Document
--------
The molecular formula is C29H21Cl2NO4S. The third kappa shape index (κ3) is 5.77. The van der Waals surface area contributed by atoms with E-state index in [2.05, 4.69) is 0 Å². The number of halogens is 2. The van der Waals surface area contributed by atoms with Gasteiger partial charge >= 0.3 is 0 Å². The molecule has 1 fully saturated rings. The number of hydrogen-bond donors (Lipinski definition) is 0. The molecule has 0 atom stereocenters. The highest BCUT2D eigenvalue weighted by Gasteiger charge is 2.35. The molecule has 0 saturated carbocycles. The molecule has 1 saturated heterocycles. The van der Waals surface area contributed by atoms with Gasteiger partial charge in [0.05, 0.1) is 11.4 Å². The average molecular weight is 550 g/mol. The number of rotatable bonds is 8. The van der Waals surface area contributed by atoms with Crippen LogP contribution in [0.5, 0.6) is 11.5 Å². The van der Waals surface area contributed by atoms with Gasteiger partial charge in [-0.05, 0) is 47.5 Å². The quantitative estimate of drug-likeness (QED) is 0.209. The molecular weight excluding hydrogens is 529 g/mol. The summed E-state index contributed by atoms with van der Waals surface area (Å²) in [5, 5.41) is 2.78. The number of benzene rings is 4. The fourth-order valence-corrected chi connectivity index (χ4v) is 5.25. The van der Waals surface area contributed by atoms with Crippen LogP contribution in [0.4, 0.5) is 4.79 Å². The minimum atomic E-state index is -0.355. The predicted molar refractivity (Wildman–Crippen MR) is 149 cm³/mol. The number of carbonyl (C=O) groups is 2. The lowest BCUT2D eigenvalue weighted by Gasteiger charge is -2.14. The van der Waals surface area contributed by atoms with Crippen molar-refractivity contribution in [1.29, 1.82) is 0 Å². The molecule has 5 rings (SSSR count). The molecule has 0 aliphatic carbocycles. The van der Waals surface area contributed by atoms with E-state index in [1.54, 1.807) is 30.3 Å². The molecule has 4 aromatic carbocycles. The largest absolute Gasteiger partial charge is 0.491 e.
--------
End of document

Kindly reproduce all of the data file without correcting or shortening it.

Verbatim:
The molecular formula is C29H21Cl2NO4S. The third kappa shape index (κ3) is 5.77. The van der Waals surface area contributed by atoms with E-state index in [2.05, 4.69) is 0 Å². The number of halogens is 2. The van der Waals surface area contributed by atoms with Gasteiger partial charge >= 0.3 is 0 Å². The molecule has 1 fully saturated rings. The number of hydrogen-bond donors (Lipinski definition) is 0. The molecule has 0 atom stereocenters. The highest BCUT2D eigenvalue weighted by Gasteiger charge is 2.35. The molecule has 0 saturated carbocycles. The molecule has 1 saturated heterocycles. The van der Waals surface area contributed by atoms with Gasteiger partial charge in [0.05, 0.1) is 11.4 Å². The average molecular weight is 550 g/mol. The number of rotatable bonds is 8. The van der Waals surface area contributed by atoms with Crippen LogP contribution in [0.5, 0.6) is 11.5 Å². The van der Waals surface area contributed by atoms with Gasteiger partial charge in [-0.05, 0) is 47.5 Å². The quantitative estimate of drug-likeness (QED) is 0.209. The molecular weight excluding hydrogens is 529 g/mol. The summed E-state index contributed by atoms with van der Waals surface area (Å²) in [5, 5.41) is 2.78. The number of benzene rings is 4. The fourth-order valence-corrected chi connectivity index (χ4v) is 5.25. The van der Waals surface area contributed by atoms with Crippen LogP contribution in [0.4, 0.5) is 4.79 Å². The minimum atomic E-state index is -0.355. The predicted molar refractivity (Wildman–Crippen MR) is 149 cm³/mol. The number of carbonyl (C=O) groups is 2. The lowest BCUT2D eigenvalue weighted by Gasteiger charge is -2.14. The van der Waals surface area contributed by atoms with Crippen molar-refractivity contribution in [1.29, 1.82) is 0 Å². The molecule has 5 rings (SSSR count). The molecule has 0 aliphatic carbocycles. The van der Waals surface area contributed by atoms with E-state index in [1.54, 1.807) is 30.3 Å². The molecule has 4 aromatic carbocycles. The largest absolute Gasteiger partial charge is 0.491 e.